About the Author
Charles W. Bowen
As a youngster, author Charles W. Bowen of Augusta, Georgia, USA, spent much of his time tuned to developing news from the front lines of World War II. He listened to radio when newscasts covered the war. He read Augusta’s daily newspapers, regularly questioning his parents and people involved in the city’s Civil Defense. Bowen recalls vividly the air-raid drills, gun emplacements around airfields and public facilities, and bombing practice over the city at night with searchlights scanning the sky. It was Augusta’s two pilot training airfields that fueled the author’s love for aviation and led him to obtain a pilot’s license. Mental and written notes of the era serve him to this day.
Bowen is a frequent writer and speaker on events of World War II and Augusta’s 1940s-1970s struggles to escape decades of political and law-enforcement corruption. He attended public schools in Richmond County and graduated from Academy of Richmond County as an ROTC lieutenant. University of Georgia studies contributed to a bachelor’s degree in economics with a minor in journalism from Augusta College.
After college, Bowen joined the family retail and wholesale business, serving in various management areas over the years. He expanded into real estate and commercial investments in partnership with George Bowen, his brother and best friend.
A family man since he married high school sweetheart Barbara Pruitt in 1958, the author has lived in Augusta his entire life. His extended family includes a daughter, son, three granddaughters, a great-grandson and two great-granddaughters — all in the Augusta area. Having served as deacon, elder and Sunday School teacher, Bowen was instrumental in the 2004 founding of Christ Church Presbyterian in Evans, Georgia, an Augusta suburb. He believes salvation is by faith in Christ.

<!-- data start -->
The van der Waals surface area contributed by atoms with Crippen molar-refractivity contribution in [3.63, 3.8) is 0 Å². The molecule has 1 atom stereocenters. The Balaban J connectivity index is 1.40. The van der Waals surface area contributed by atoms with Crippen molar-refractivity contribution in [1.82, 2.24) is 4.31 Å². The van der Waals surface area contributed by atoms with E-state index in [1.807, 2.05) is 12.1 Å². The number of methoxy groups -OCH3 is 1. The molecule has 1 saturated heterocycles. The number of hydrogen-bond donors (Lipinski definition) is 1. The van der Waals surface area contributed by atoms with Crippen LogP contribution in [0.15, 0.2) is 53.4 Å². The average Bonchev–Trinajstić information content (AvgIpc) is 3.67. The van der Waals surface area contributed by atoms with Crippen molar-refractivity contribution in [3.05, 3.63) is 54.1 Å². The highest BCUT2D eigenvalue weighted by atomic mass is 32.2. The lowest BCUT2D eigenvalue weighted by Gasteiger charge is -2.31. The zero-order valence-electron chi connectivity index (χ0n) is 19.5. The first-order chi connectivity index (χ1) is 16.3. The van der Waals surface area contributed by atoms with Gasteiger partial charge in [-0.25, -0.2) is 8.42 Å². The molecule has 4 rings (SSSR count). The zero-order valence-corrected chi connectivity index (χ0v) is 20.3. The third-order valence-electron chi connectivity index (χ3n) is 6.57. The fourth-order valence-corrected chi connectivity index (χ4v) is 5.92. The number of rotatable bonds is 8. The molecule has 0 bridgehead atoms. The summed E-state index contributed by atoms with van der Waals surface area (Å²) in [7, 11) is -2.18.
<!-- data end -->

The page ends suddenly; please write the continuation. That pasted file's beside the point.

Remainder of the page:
Paladin: The Story of Augusta’s Fighter Ace — The Wars of Matt Tower, Book 1 is the author’s first novel and required significant historical research over many years. Bowen is nearing completion of a second novel in the Matt Tower series, Thorns in the Garden City, about political, law enforcement and economic corruption in post-World War II Augusta. It concludes the story begun in Paladin. His third novel, also in the works, takes a closer look at the efforts of men and women who did what the times required in wartime Germany and England.
Bowen (left) and his son, Greg Bowen, pose at a skeet range in the fall of 2019 at Pinetucky Gun Club in
Author Charles W. Bowen poses with his wife Barbara in January 2002 in their snow-covered front yard in Augusta, Georgia.
Charles W. Bowen with granddaughters Brittney, Brooke and Ashley at the Boshears Skyfest in 1994 at Daniel Field airport in Augusta. The Stearman (Boeing) biplane aircraft from the 1930s-1940s era is owned by Bowen’s cousin, U.S. District Judge Dudley H. Bowen Jr.
Bowen (from left) at a dove shoot in the late 1990s near Waynesboro, Georgia, with the late Dr. Rod Veazey; Greg Bowen, the author’s son; and George Bowen, the author’s brother and best friend.
Bowen (left), costumed as a World War II fighter pilot, discusses 1940s European air campaigns with George C. Waddell of Aiken, South Carolina, who as a U.S. Army Air Forces sergeant flew combat missions as a B-24 tail gunner with the 15th Air Force in Italy. Bowen and Waddell met for the first time in June 2021 at Waddell’s home in Aiken.
Charles (left) and Barbara Bowen with their son, Greg Bowen (center), at Greg’s graduation in May 2012 from Reformed Theological Seminary in Charlotte, North Carolina.
Bowen poses at a dove shoot in the late 1990s in Burke County, Georgia.
Author Charles W. Bowen shows off an 8.5-pound largemouth bass caught from an aluminum jon boat in August 1997 at a private pond in Louisville, Georgia.
Charles and Barbara Bowen in formal attire in 1999 at the Augusta Symphony Ball.
Author Charles W. Bowen climbs aboard the wing of a restored AT-6 Texan advanced trainer warbird at a civilian airfield near Aiken, South Carolina, in the summer of 2021. The plane, flown by all branches of the U.S. military in World War II, is capable of reaching speeds in excess of 220 mph.
Aircraft owner Robert W. “Bobby” Jonte Jr. (left) and author Charles W. Bowen discuss restoration of Jonte’s AT-6 Texan advanced trainer aircraft at a civilian airfield near Aiken, South Carolina, in the summer of 2021. The AT-6 Texan was the first U.S. warbird with a retractable landing gear.